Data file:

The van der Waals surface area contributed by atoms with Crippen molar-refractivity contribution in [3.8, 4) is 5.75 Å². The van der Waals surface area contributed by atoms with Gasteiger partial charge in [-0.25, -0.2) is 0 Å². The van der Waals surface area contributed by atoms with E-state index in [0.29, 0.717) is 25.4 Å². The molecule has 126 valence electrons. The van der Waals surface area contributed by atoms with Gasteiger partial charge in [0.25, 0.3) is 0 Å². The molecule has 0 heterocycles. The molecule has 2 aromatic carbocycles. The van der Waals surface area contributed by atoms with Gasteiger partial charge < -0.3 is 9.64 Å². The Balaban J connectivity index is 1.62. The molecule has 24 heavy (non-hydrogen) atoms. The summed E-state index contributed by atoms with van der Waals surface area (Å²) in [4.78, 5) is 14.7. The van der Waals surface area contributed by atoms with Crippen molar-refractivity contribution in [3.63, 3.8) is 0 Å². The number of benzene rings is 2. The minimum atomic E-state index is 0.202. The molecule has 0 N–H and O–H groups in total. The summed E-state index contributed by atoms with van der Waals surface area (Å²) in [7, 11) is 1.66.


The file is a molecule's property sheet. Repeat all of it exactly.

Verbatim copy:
The van der Waals surface area contributed by atoms with Crippen molar-refractivity contribution in [3.8, 4) is 5.75 Å². The van der Waals surface area contributed by atoms with Gasteiger partial charge in [-0.25, -0.2) is 0 Å². The van der Waals surface area contributed by atoms with E-state index in [0.29, 0.717) is 25.4 Å². The molecule has 126 valence electrons. The van der Waals surface area contributed by atoms with Gasteiger partial charge in [0.25, 0.3) is 0 Å². The molecule has 0 heterocycles. The molecule has 2 aromatic carbocycles. The van der Waals surface area contributed by atoms with Gasteiger partial charge < -0.3 is 9.64 Å². The Balaban J connectivity index is 1.62. The molecule has 24 heavy (non-hydrogen) atoms. The summed E-state index contributed by atoms with van der Waals surface area (Å²) in [4.78, 5) is 14.7. The van der Waals surface area contributed by atoms with Crippen molar-refractivity contribution in [3.63, 3.8) is 0 Å². The number of benzene rings is 2. The minimum atomic E-state index is 0.202. The molecule has 0 N–H and O–H groups in total. The summed E-state index contributed by atoms with van der Waals surface area (Å²) in [7, 11) is 1.66.